15

How can I find the time in milliseconds using PowerShell?

3

In PowerShell you can cast a time value to a timespan and call the TotalMilliseconds method:

([TimeSpan]"00:05:00").TotalMilliseconds # Returns 300000

([TimeSpan] (Get-Date).ToShortTimeString()).TotalMilliseconds # Returns total milliseconds from 00:00:00 till now
  • can you refer me any good book for learn powershell scripting ? i'm really thankfull – Rizwan Shahid Jan 30 '12 at 7:07
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    start reading this online book: powershell.com/cs/blogs/ebook – CB. Jan 30 '12 at 7:08
  • If you need to cast an initial value with sub-second precision you can use the following: ( [TimeSpan]::FromSeconds(0.9780526) ).TotalMinutes # return 0.0163 – Petru Zaharia May 6 '17 at 2:52
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    doesnt work in all systems – JDuarteDJ Jan 30 at 12:56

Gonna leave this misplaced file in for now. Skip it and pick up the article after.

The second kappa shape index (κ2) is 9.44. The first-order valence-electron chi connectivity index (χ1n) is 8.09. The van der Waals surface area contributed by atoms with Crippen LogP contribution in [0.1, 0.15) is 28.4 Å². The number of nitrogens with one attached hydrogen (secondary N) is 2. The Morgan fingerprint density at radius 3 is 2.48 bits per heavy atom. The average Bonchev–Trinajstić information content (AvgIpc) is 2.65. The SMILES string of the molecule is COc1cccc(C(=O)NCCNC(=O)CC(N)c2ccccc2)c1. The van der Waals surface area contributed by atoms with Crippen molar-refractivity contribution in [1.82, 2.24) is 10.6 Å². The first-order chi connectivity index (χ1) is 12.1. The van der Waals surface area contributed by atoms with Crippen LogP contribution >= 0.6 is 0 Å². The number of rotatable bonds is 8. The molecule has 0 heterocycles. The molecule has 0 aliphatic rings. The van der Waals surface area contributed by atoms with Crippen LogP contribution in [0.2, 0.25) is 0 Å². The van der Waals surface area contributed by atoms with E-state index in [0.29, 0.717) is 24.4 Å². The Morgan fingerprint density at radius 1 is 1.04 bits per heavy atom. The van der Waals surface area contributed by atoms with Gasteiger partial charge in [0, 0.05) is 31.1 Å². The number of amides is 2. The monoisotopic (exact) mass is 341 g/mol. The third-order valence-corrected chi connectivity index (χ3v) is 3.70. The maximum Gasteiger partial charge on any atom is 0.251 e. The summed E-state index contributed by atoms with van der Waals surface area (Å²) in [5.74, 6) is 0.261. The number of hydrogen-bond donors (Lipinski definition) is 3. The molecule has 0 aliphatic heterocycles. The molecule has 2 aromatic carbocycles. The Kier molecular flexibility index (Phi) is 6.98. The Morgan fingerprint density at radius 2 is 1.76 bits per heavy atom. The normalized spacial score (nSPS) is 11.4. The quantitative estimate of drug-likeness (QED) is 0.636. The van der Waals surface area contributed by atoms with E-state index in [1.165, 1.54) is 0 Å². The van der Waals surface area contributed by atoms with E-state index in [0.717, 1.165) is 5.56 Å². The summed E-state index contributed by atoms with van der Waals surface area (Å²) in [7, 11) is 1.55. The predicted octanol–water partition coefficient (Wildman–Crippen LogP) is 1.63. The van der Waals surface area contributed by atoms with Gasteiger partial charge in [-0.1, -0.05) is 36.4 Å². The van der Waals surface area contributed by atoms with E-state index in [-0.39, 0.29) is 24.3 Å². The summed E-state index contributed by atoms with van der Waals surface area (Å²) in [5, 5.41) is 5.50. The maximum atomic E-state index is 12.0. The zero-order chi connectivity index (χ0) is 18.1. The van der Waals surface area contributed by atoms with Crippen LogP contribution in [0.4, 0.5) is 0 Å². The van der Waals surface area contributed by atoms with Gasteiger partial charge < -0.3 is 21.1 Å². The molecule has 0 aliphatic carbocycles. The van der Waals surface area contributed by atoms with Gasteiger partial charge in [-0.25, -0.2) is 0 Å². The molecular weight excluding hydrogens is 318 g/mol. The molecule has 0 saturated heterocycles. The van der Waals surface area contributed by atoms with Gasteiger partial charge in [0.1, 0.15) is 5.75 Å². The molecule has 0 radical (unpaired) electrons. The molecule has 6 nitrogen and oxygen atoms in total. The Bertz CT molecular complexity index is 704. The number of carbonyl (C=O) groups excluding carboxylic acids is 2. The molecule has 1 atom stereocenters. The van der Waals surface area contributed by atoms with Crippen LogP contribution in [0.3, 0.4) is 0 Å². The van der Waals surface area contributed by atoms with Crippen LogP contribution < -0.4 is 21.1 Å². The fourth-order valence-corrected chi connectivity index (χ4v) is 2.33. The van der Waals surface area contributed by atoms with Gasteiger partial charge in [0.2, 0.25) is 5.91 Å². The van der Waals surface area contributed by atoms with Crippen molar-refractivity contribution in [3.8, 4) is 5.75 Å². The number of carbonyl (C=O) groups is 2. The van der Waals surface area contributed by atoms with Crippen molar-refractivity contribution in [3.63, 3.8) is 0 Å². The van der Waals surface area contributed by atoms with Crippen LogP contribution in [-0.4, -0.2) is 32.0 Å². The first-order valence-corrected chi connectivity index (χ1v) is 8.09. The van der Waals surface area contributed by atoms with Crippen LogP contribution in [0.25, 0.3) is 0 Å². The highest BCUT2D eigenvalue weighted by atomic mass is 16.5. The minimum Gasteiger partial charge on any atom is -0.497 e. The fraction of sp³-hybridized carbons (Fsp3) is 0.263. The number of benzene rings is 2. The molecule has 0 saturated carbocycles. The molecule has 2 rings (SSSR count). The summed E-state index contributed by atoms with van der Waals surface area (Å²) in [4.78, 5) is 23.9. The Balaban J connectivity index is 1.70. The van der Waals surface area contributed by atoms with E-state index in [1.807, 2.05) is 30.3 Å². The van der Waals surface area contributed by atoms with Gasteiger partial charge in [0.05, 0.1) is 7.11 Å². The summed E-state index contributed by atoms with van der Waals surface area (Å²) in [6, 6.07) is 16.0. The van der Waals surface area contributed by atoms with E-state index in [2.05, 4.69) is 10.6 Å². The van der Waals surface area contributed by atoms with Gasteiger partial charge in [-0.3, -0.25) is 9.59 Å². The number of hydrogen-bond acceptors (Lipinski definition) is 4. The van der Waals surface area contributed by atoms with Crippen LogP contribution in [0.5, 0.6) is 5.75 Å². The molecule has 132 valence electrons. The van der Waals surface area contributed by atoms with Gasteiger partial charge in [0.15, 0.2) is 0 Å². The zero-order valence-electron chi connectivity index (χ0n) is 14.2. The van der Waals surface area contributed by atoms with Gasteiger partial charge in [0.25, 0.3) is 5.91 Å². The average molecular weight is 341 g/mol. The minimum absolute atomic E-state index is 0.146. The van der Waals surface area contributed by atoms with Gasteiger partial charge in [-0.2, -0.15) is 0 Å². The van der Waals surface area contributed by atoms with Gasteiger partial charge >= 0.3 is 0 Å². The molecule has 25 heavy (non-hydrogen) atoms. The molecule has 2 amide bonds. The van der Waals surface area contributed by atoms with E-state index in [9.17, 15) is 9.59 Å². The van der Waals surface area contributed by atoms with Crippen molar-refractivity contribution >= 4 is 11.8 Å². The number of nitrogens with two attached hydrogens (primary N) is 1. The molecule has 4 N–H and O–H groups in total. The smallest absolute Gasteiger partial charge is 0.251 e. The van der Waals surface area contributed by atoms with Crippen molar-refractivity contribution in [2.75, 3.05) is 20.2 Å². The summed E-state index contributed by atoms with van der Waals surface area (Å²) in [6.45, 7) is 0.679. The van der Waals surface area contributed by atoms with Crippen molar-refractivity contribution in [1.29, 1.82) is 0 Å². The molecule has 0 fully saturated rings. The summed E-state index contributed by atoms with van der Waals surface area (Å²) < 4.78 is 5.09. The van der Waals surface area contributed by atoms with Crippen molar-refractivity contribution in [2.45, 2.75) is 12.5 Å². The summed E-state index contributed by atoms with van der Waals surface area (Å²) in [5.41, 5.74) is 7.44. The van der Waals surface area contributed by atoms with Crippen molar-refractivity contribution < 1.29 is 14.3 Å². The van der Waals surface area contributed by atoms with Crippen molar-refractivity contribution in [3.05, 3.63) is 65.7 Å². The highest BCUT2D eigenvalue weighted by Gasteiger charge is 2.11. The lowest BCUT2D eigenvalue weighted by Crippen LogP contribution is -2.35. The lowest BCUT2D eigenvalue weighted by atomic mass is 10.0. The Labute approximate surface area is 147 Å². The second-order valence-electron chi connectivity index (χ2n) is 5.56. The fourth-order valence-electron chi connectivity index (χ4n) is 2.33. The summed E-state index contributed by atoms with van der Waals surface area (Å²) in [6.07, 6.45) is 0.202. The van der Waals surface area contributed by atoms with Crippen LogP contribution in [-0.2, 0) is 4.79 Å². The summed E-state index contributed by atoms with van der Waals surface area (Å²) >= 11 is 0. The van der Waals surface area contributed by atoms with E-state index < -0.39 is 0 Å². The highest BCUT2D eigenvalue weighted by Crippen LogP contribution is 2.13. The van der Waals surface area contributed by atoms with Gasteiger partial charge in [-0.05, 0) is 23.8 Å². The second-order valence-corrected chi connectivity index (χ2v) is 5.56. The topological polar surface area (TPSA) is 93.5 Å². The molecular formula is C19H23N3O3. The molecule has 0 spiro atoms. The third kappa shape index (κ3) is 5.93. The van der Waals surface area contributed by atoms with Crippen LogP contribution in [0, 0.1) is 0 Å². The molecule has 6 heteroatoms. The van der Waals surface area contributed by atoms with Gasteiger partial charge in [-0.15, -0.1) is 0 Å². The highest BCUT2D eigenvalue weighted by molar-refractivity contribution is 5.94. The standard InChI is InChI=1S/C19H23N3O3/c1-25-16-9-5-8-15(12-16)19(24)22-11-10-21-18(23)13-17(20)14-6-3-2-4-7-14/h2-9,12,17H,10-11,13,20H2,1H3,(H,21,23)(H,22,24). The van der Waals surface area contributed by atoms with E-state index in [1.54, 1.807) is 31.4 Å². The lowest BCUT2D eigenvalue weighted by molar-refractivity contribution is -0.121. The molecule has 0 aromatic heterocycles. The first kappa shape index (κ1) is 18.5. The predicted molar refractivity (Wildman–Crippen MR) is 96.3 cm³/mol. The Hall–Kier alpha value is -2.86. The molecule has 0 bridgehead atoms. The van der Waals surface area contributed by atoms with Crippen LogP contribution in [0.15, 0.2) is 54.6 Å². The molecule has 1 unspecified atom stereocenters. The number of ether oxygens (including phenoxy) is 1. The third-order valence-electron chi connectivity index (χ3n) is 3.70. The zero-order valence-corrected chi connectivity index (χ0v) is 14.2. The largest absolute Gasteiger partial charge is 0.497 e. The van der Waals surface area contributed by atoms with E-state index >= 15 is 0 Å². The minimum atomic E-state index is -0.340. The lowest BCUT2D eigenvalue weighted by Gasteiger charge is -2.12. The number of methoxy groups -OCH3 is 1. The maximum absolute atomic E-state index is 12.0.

31

You can get the full date with milliseconds with the following:

Get-Date -Format HH:mm:ss.fff
  • thank for editing, how do you set grey background ? – freakydinde Jul 15 '14 at 17:36
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    He used markdown for the code. It starts and ends with a back-tick. ` – Mario Tacke May 13 '15 at 16:41
5

The question suggests finding a given datetime in milliseconds (Microsoft epoch time). This is easily solved with:

[Math]::Round((Get-Date).ToFileTime()/10000)

or

[Math]::Round((Get-Date).ToFileTimeUTC()/10000)

To convert this to Unix epoch time in seconds:

[Math]::Round((Get-Date).ToFileTime() / 10000000 - 11644473600)

Where 11644473600 is the number of elapsed seconds between the Microsoft epoch (January 1, 1601 A.D. (C.E.)) and the Unix epoch (January 1, 1970, 12AM UTC/GMT)

https://msdn.microsoft.com/en-us/library/system.datetime.tofiletime(v=vs.110).aspx

  • Microsoft counts 100 nanosecond intervals since its epoch, this needs to be converted into milliseconds. – Brian McMahon Jul 10 '17 at 20:55
3

If you need (sub-)millisecond resolution, check out System.Diagnostics.Stopwatch.

$stopwatch = New-Object System.Diagnostics.Stopwatch
$stopwatch.Start()
$stopwatch.Stop()
$stopwatch

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